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Traditionally, some Koreans do use a flour base with the chili. However, I have bought several brands (in the refrigerated section, usually by the produce) that were fine. Kimchi is also super easy to make, so I prefer to make it homemade. Then, I know exactly what's in it & can eat as much as we want. It can get expensive when hubby, our children & I can eat several jarfuls in a sitting. We love it!! :)

Recipe, please!

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ok i'm going to ask a stupid question. would the pickling be bad for our already compromised stomachs?

I've read where fermented foods are good for us. Humans all over the world have been eating them for as long as humans have been preserving their food - sauerkraut, kimchee, yogurt, kefir, cheese, pickles - even vinegar and wine!

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I've read where fermented foods are good for us. Humans all over the world have been eating them for as long as humans have been preserving their food - sauerkraut, kimchee, yogurt, kefir, cheese, pickles - even vinegar and wine!

Some of those are sort of the original probiotics.

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ok i'm going to ask a stupid question. would the pickling be bad for our already compromised stomachs?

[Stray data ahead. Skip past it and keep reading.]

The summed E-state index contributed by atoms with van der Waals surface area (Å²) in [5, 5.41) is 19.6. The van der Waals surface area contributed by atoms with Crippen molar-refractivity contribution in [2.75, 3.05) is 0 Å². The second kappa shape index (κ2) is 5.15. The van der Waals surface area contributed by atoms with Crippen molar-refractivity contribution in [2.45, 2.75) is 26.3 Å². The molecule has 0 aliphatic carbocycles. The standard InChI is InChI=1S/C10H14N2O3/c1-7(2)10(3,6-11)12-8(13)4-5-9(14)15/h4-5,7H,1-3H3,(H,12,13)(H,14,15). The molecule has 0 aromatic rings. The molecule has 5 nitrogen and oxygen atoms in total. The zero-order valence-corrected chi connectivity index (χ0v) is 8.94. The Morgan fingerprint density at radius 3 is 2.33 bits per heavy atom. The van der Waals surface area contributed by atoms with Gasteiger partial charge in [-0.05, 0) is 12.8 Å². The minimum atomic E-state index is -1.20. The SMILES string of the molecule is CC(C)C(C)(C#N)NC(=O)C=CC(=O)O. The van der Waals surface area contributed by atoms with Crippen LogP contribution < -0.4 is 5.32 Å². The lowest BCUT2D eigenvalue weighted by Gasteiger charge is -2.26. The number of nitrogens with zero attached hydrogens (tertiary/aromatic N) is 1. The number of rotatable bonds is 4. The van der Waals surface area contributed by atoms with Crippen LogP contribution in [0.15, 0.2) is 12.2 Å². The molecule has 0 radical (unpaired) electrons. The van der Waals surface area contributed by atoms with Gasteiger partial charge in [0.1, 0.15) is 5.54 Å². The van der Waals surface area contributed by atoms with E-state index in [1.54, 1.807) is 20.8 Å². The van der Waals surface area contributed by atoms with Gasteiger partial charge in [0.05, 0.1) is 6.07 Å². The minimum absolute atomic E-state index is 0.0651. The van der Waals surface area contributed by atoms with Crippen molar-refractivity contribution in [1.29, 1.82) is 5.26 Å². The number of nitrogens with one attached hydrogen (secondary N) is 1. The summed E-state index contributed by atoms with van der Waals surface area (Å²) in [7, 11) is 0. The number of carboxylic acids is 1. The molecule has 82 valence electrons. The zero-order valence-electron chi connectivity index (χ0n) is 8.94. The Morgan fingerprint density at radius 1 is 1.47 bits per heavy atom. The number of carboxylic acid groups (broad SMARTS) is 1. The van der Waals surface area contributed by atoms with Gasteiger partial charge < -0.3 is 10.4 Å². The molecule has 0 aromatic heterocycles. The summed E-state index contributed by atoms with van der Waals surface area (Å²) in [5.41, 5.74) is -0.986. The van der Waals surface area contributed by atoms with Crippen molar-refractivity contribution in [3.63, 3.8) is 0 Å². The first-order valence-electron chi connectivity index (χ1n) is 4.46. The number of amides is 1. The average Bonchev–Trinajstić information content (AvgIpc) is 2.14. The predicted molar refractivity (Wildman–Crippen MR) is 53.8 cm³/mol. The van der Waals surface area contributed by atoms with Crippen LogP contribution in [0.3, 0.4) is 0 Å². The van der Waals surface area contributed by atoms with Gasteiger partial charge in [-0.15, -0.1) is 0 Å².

That's not a stupid question...it's a great one, actually! :) If you eat traditional kimchi, naturally fermented, then it's excellent for our compromised guts. The fermentation process naturally makes it not only very easy to digest, but adds a lot of healthy bacteria to our gut - a lot like yogurts & other pro-biotic foods. If you find jarred kimchi with vinegar as an ingredient, that's not the real deal & I wouldn't eat it. :) Kimchi only uses spices, salt & usually a bit of fish that's mixed with the various cabbages, carrots, cucumber & other veggies. There's lots of variations & every Korean family has their own special recipe, so it seems. Then, the mixture is set aside at a cool room temp for a few days before transferred to the fridge.